Residents of the Cape Peninsula have united in efforts to ensure a baboon, affectionately named Kataza, remains safe. He was allegedly taken from his home in Kommetjie last week and re-homed with another hostile troupe of baboons in Tokai by the City.
According to the Bring Kataza Back Facebook page, he “is a baboon of the Cape Peninsula who has been kidnapped from his troop and dumped in hostile territory”.
“We call for Kataza’s returned to his home troupe and his baby. We also call for a review to the cruel and ineffective baboon management system,” the post reads.
The group has been tracking the animal’s movements, with spottings posted daily. He’s most often reported to look confused, dazed and bewildered as he searches for his troupe. According to the City, a factor in Kataza’s relocation is better breeding opportunities.
City spokesperson Kay Montgomery has confirmed that Kataza was temporarily removed from the area and this has aided in making the troop more manageable and keep them out of Kommetjie. Residents said the troop still made their way into Kommetjie despite Kataza’s absence.
“As the SPCA we would welcome humane alternatives, such as relocation, as opposed to the premature euthanasia of raiding baboon(s) provided that it complies with relevant legislation and that the management had the best interest of the baboon(s) in mind when this decision was made. We are not of the opinion that the baboon was abandoned or dumped, but rather that he was provided an opportunity to adapt to a new environment and troop in the hopes of eliminating dispersing/raiding behaviour,” says SPCA inspector Lizl Pienaar.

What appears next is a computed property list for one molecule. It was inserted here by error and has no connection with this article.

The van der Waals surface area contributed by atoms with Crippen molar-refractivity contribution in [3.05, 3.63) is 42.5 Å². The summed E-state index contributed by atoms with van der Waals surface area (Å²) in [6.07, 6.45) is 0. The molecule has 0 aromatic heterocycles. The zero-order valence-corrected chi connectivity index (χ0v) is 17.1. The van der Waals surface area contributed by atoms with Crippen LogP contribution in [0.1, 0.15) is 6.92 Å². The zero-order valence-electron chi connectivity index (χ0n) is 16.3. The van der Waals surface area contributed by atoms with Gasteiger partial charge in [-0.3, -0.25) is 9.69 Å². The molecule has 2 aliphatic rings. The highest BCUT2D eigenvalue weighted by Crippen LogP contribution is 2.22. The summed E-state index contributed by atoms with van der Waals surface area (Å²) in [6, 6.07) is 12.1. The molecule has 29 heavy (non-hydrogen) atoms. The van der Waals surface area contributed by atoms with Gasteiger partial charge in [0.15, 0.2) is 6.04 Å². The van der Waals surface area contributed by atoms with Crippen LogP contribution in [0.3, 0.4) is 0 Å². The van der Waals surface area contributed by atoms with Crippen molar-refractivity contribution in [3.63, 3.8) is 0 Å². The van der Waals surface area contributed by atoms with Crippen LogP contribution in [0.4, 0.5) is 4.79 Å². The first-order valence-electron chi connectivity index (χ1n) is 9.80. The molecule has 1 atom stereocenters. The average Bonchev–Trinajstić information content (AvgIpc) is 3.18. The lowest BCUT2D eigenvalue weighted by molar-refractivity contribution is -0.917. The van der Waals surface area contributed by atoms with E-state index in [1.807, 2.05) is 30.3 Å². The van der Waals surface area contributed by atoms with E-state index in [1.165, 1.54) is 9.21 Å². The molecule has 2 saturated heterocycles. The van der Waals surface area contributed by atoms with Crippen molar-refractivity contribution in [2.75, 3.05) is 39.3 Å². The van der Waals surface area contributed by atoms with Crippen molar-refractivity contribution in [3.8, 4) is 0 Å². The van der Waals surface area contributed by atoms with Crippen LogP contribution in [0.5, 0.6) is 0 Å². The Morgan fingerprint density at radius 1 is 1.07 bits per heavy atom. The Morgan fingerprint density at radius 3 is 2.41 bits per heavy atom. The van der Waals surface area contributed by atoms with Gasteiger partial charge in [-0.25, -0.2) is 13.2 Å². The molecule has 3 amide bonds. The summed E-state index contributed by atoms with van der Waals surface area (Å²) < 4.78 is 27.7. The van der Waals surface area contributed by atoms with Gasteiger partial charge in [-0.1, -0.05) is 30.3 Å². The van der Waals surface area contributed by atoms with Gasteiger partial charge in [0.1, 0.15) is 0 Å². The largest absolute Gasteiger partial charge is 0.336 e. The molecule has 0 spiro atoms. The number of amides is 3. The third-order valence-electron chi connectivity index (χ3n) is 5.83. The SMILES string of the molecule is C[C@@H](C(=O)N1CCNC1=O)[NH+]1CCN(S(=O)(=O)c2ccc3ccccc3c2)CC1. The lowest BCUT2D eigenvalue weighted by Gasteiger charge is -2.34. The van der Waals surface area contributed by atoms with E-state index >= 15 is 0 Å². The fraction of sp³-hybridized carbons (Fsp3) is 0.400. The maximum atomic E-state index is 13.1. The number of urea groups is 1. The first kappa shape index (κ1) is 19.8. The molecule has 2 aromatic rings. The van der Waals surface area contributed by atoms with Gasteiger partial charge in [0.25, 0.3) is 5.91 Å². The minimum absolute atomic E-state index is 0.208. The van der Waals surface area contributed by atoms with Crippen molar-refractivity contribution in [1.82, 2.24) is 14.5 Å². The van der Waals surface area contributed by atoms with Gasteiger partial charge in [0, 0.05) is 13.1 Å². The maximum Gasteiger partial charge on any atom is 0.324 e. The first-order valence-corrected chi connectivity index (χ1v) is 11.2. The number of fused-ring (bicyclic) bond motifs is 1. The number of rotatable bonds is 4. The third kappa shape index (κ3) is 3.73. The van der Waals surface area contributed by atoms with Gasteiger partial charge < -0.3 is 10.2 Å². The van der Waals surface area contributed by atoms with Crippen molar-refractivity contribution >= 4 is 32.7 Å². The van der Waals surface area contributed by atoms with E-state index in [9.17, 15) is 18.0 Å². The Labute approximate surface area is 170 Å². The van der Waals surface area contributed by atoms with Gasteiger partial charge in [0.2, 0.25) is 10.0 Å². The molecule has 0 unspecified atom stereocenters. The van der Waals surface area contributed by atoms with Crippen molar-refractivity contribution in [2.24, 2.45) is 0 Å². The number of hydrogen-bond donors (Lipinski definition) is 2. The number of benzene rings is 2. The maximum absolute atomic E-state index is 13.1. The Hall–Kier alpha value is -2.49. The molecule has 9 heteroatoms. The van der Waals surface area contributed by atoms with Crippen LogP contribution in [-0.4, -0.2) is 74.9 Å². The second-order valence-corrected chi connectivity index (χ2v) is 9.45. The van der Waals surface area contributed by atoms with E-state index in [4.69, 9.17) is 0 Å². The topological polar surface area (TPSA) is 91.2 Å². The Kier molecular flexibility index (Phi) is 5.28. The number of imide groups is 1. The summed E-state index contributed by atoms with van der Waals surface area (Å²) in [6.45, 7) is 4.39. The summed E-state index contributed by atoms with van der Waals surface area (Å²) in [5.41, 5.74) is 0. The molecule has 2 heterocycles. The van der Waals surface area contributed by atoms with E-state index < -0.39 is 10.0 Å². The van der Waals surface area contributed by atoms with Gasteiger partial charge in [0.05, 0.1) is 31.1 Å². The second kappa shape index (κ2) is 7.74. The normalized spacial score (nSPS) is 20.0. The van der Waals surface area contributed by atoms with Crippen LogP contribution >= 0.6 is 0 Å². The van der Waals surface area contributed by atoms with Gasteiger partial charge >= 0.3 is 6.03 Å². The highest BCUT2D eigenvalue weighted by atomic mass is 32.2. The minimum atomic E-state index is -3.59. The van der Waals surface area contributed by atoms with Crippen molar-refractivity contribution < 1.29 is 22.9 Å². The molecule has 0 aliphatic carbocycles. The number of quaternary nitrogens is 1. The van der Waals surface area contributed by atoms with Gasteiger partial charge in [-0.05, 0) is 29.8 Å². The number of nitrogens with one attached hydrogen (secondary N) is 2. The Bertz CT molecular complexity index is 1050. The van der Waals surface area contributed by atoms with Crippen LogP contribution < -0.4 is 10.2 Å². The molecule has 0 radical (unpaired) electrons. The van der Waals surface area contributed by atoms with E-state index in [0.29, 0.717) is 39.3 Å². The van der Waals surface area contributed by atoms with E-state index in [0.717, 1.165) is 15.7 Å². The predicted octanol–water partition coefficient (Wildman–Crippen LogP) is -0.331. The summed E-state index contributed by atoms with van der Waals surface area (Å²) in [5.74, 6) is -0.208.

THIS dear friends, is worth watching!!!!
I won’t spoil by telling you what she says. Watch and find out.
“Kataza is something increasingly unusual, an adult male chacma baboon of the Cape Peninsula. This is the only group of coastal foraging baboons in the world. His troop was the Slangkop troop which moves between Slangkop, Ocean View and Kommetjie an area of the Table Mountain National Park increasingly fraught with development,” the post says.
“Baboons are incredibly peaceful creatures. Kataza was a family man and coexisted peacefully with the other alpha male of the troop and demonstrated a lot of care and affection towards the juveniles of the troop. Despite being forced inhabit a created ‘Landscape of Fear’, the official term used by authorities for the management strategy they employ, baboons never attack people and only ever show aggression when cornered and feeling threatened, as any animal would do, and they always signal warning in sound and body language.”
According to Bring Kataza Back, an application has been made for the baboon to be killed. “His ‘rap sheet’, that is number of times he had made use of opportunistic foraging from unsecured rubbish bins, was deemed not yet sufficient to justify his death,” it says. “After that Kataza disappeared. He just disappeared. His troop and especially his new babies he had fathered and with whom he was so clearly very loving left abandoned.”
This feedback is just one of many which moves me:
“I saw you on Ou Kaapse on my way home from work at the hospital this…
Those who spot Kataza have been asked to not call the Baboon Hotline, as the group fears he will be killed by the City of Cape Town’s sanctioned Human Wildlife Services (HWS) team.
This team responds to residents’ calls when there is any disturbance caused by baboons, and the Bring Kataza Back group believes they kill these animals unnecessarily.
Picture: Bring Kataza Back